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Forms of Texas Divorce

Per Stirling has always been a strong advocate of both the financial planning process, and the financial professionals who provide this valuable service.  As such, we have sponsored the Financial Planning Association of Austin (FPA-Austin) for well over a decade, and are proud to also now serve as a Platinum Sponsor for the Financial Planning Association of Dallas and Fort Worth (FPA-DFW).

In support of this new relationship, one of Per Stirling’s Advisors, Tasha Rock, CFP®, CDFA®, recently presented at an FPA-DFW Chapter Meeting on Forms of Texas Divorce. We have asked Tasha to write a brief overview of this topic for our readers who are faced with the challenging prospect of either going through or contemplating a potential divorce. Tasha’s comments come from someone who is both an expert on the topic, and someone who speaks from personal experience, to wit:

“I didn’t anticipate what you might call brain fog around the revision of my plans and division of my marital estate. I’d worked in personal finance since 1998 and knew my financial world as well as possible. The peace-of-mind I received from having guidance from a clear-headed, unemotional, mentally available, experienced team is the best gift I’ve probably ever given myself.”

Are you or is someone you care about contemplating divorce?

Divorce is likely an event regarding which you do not have much, if any, hands-on experience. Working with a respectful team can prepare you with education, knowledge, and forward-looking counsel to help ease the fear, hurt, anger, regret, guilt or whatever emotions with which you and your loved ones might personally struggle.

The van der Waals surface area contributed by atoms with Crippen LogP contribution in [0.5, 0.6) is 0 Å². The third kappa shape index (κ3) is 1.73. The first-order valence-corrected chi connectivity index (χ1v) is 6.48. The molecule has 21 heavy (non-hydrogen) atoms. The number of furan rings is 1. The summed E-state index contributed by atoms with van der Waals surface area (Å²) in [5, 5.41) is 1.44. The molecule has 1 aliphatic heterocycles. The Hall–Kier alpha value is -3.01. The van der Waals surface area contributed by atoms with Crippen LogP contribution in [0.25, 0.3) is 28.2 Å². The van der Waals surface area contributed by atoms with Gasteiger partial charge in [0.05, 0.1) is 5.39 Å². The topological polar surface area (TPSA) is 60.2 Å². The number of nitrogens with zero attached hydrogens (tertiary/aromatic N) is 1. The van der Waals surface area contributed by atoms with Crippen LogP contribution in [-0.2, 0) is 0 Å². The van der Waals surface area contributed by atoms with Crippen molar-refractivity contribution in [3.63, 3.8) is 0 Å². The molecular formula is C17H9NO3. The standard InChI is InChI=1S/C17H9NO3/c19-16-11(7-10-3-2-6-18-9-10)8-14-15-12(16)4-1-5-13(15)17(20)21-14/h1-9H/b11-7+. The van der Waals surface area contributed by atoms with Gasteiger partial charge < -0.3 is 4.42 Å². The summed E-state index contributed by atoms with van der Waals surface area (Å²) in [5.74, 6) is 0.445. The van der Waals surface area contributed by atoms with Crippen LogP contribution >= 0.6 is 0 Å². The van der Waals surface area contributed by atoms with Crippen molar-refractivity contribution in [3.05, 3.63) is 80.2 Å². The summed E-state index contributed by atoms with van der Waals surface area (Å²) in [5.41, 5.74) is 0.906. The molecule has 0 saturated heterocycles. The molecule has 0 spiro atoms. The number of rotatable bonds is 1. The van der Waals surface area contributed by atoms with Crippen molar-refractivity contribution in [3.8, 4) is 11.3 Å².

Carefully envision your post-divorce life and the relationship you hope to have with finances, family, and friends. Try not to work on this from a place of negative emotions but of hope and grace, at least for yourself.  Every divorce is different. Some are mutually beneficial and amicable, while others, unfortunately, can be the exact opposite.

In fact, in Texas, we have different types of divorce, which include, but is not limited to:

  • Kitchen Table: the unrepresented couple reaches an agreement between themselves.
  • Third party option: a neutral party helps facilitate the settlement discussion. The neutral can be a financial person, lay person, mediator, clergy, etc. Lawyer(s) may draft and review documents.
  • Mediation: a trained mediator is the third party described above. Lawyer(s) draft and review documents.
  • Traditional: two lawyers file, send discovery, set for trial, and try to settle then go to court if necessary.
  • Arbitration: pay for a private judge to decide.
  • Collaborative: Two lawyers and a team. A transparent process that focuses on new goals and needs of parties and children. Spreads cost to specialists.

When you are ready, contact your advisor for assistance in determining the style that will best fit your specific situation, and ask for referrals to those who specialize in that specific area of divorce.  It’s common to feel negatively about the first person you interview. This first step can be alarming. Understand you are not alone, and the right person is available for you. It’s important to hire someone who listens and treats you with respect.

Your first team member does not have to be a lawyer. Consider professionals who might be necessary on your team, including:

  • Financial neutral or advocate – a professional who specializes in the financial aspects of divorce; including property division, support, budgets, taxes and much more.
  • Mental health professional (MHP) / Coach – to assist you and/or the team through your divorce.
  • Child specialist – a MHP whose focus is uncovering how the kids feel and what they want to educate parents when children are not able.
  • Mediator

Divorce is a process that, when done in the spouses’ and families’ best interest, can take some time as well as effort, not to mention a good support system. Your balanced team will provide a much needed “gravity check” when you are knocked off balance through the twists and turns of your divorce. The satisfaction of knowing that you understood the benefits, risks, limitations, and/or alternatives for the choices you made will likely be an enormous aid in beginning your future with some self-assurance and tranquility.

Written by: Tasha Rock, CFP®